Kevin Lisota of Findwell sent me a heads up about a rule clarification sent out today by the NWMLS to all their members:
Short Sales: Status Change Required after Mutual Acceptance
Rule 120 (b) requires the listing office to timely report the mutual acceptance of a purchase and sale agreement for a short sale as Pending (e.g. Pending, Pending Inspection, Pending Back-Up). A Short Sale property shall not remain in the Active status if the buyer and seller have reached mutual acceptance and are waiting for the lender’s consent to the transaction. The only Short Sale properties that should remain in the Active status are those properties where the buyer and seller have not reached mutual acceptance.
In other words, properties that have any offer approved by the seller and awaiting bank approval must be marked as “pending,” regardless of the known fact that many banks are taking 2-3 months just to respond to such offers, many of which are then rejected by the bank.
This rule is not new, but according to Kevin, there is “zero consistency for this practice right now.” One would assume that many agents are already doing this, causing some of the growing discrepancy between “pending” and closed sales. Of course, if there are a non-trivial number of agents out there not doing this already that begin to do so now, this will definitely artificially inflate the pending sales data even further.
Kevin points out two problems with this rule (and the NWMLS’ newly-found fondness for enforcing it):
- Your pending numbers are going to be even more messed up. Often the distressed home seller will sign anything they receive, no matter how crazy, and then submit it to the bank. (Many banks won’t even look at it without a signed contract.) If typical wait times are a 2-3 months for a response, you’ll see all of those properties marked as pending, yet they are not pending until the bank approves the transaction. To give you an example, we have a short sale buyer that is in contract with the seller. They signed an agreement for a sales price close to $300k off the list price and more than $300k being owed to the mortgagor. I believe that this price has zero chance of success, yet the seller signed it just to move things along at the bank.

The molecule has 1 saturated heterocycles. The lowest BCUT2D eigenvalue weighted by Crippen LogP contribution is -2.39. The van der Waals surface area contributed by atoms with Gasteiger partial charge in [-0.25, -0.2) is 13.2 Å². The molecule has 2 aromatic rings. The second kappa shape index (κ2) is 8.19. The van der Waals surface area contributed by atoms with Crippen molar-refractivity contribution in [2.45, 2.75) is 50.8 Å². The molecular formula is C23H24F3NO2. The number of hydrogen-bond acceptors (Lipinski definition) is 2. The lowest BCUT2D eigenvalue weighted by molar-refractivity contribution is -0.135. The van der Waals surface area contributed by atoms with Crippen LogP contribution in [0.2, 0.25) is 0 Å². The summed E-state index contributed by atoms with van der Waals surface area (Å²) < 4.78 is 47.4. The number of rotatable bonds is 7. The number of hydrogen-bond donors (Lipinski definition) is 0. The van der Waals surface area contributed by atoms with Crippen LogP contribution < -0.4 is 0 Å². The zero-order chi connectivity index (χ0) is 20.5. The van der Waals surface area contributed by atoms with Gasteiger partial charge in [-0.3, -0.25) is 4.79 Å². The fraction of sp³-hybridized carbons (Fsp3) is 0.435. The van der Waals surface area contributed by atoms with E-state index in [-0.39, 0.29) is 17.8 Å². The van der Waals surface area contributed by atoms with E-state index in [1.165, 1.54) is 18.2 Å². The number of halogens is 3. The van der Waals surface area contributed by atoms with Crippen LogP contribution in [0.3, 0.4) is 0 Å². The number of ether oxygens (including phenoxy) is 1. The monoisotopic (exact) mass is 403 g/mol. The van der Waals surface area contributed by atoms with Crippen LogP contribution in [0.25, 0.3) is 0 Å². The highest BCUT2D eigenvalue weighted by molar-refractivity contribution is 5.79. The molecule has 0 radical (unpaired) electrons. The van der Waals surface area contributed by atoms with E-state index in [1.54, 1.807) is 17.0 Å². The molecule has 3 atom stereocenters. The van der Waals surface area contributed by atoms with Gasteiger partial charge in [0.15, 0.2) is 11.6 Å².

- This policy is not in the best interests of short sellers. Since there is limited success getting buyer’s offers approved, particularly lowball offers, it is in the seller’s best interests to continue marketing the property to try to attract better buyer offers while they wait for bank approval. The moment you change it to pending, it disappears from websites and no one will seriously look at the property any more.
At this point, I’ll continue to report “pending” sales in our monthly summaries, but will be converting our regularly scheduled graphs to closed sales, since that is a statistic that has had a consistent definition since 2000 (as far back as my data goes).